The association between apparent treatment resistant hypertension (ATRH) and clinical outcomes is not well studied in chronic kidney disease. We analyzed data on 3367 hypertensive participants in the Chronic Renal Insufficiency Cohort (CRIC) to determine prevalence, associations, and clinical outcomes of ATRH in nondialysis chronic kidney disease patients. ATRH was defined as blood pressure ≥140/90 mm Hg on ≥3 antihypertensives, or use of ≥4 antihypertensives with blood pressure at goal at baseline visit. Prevalence of ATRH was 40.4%. Older age, male sex, black race, diabetes mellitus, and higher body mass index were independently associated with higher odds of having ATRH. Participants with ATRH had a higher risk of clinical events than participants without ATRH-composite of myocardial infarction, stroke, peripheral arterial disease, congestive heart failure (CHF), and all-cause mortality (hazard ratio [95% confidence interval], 1.38 [1.22-1.56]); renal events (1.28 [1.11-1.46]); CHF (1.66 [1.38-2.00]); and all-cause mortality (1.24 [1.06-1.45]). The subset of participants with ATRH and blood pressure at goal on ≥4 medications also had higher risk for composite of myocardial infarction, stroke, peripheral arterial disease, CHF, and all-cause mortality (hazard ratio [95% confidence interval], (1.30 [1.12-1.51]) and CHF (1.59 [1.28-1.99]) than those without ATRH. ATRH was associated with significantly higher risk for CHF and renal events only among those with estimated glomerular filtration rate ≥30 mL/min per 1.73 m2. Our findings show that ATRH is common and associated with high risk of adverse outcomes in a cohort of patients with chronic kidney disease. This underscores the need for early identification and management of patients with ATRH and chronic kidney disease.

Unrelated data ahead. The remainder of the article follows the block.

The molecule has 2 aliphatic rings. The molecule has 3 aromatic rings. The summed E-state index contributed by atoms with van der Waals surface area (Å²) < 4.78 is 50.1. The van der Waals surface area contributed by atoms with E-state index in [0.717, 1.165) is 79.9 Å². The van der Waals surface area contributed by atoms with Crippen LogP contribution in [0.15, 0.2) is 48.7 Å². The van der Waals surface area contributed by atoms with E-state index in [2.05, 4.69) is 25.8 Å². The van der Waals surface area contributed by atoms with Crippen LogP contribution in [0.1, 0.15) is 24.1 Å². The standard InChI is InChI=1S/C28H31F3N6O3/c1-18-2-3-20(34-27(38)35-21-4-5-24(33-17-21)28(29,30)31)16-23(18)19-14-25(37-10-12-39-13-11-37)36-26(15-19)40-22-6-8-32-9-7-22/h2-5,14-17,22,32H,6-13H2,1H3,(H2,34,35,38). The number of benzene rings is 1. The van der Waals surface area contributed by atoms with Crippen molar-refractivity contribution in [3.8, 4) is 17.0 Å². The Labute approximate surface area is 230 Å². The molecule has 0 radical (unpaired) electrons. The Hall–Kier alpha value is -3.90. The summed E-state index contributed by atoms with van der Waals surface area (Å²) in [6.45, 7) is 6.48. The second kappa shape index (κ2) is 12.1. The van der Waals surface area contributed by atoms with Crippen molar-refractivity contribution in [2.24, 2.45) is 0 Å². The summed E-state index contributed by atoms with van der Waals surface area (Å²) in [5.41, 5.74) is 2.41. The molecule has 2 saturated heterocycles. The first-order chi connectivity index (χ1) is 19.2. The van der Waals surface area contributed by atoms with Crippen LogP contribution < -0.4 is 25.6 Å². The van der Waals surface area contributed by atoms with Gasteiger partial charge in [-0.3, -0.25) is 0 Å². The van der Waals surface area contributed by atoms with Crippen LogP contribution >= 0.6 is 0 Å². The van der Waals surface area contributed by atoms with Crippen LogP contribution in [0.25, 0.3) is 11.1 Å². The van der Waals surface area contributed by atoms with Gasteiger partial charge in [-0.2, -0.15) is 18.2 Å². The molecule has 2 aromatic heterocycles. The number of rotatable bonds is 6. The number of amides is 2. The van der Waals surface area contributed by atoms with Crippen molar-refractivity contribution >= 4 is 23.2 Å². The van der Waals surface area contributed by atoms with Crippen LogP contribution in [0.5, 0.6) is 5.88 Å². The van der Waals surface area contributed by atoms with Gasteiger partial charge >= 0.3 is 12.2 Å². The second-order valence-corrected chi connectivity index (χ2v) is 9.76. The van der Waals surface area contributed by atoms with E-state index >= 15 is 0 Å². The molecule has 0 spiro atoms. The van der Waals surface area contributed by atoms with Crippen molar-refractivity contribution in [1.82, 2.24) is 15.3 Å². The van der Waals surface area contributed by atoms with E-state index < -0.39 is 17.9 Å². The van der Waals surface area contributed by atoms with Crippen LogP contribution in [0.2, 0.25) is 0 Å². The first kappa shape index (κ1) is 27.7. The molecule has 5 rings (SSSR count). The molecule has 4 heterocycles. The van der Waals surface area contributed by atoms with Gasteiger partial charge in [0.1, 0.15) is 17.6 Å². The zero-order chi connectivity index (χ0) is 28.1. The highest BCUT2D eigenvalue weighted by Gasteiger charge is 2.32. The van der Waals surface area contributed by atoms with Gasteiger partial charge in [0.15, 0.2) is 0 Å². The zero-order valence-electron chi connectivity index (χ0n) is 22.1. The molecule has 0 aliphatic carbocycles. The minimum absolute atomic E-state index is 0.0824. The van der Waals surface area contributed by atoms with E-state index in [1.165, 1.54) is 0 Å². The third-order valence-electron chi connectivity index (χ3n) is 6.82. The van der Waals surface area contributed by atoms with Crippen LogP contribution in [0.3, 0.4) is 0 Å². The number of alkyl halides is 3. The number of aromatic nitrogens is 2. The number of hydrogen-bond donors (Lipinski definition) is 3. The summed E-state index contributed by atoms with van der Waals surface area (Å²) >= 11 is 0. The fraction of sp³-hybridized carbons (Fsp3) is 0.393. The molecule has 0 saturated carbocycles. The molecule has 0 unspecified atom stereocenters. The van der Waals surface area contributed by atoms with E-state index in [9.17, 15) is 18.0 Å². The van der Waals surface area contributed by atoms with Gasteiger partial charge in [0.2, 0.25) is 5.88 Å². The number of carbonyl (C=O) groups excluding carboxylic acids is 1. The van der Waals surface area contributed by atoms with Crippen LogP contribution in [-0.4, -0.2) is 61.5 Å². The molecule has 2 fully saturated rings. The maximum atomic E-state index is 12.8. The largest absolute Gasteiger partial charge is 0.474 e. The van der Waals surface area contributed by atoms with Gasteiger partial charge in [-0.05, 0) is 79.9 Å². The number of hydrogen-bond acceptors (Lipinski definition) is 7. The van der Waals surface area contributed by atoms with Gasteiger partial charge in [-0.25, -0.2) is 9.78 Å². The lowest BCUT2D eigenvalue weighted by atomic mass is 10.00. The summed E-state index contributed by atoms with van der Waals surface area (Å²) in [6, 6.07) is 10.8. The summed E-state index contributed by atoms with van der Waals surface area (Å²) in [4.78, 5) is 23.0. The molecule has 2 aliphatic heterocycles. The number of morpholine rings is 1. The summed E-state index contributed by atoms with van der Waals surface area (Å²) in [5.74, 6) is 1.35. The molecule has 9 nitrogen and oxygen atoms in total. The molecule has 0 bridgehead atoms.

Bibliographical noteFunding Information:
Lawrence J. Appel, MD, MPH, Harold I. Feldman, MD, MSCE, Alan S. Go, MD, Jiang He, MD, PhD, John W. Kusek, PhD, James P. Lash, MD, Akinlolu Ojo, MD, PhD, Mahboob Rahman, MD, and Raymond R. Townsend, MD are the Chronic Renal Insufficiency Cohort (CRIC) Study Investigators Funding for the Chronic Renal Insufficiency Cohort (CRIC) study was obtained under a cooperative agreement from National Institute of Diabetes and Digestive and Kidney Diseases (U01DK060990, U01DK060984, U01DK061022, U01DK061021, U01DK061028, U01DK060980, U01DK060963, and U01DK060902). In addition, this work was supported, in part, by the Perelman School of Medicine at the University of Pennsylvania Clinical and Translational Science Award National Institutes of Health (NIH)/National Center for Advancing Translational Sciences (NCATS) UL1TR000003, Johns Hopkins University UL1 TR-000424, University of Maryland GCRC M01 RR-16500, Clinical and Translational Science Collaborative of Cleveland, UL1TR000439 from the NCATS component of the National Institutes of Health and NIH roadmap for Medical Research, Michigan Institute for Clinical and Health Research UL1TR000433, University of Illinois at Chicago Clinical and Translational Science Award UL1RR029879, Tulane University Translational Research in Hypertension and Renal Biology P30GM103337, Kaiser Permanente NIH/National Center for Research Resources UCSF-CTSI UL1 RR-024131.
© 2015 American Heart Association, Inc.
Copyright 2017 Elsevier B.V., All rights reserved.
- Antihypertensive agents
- hypertension resistant to conventional therapy
- myocardial infarction
- renal insufficiency, chronic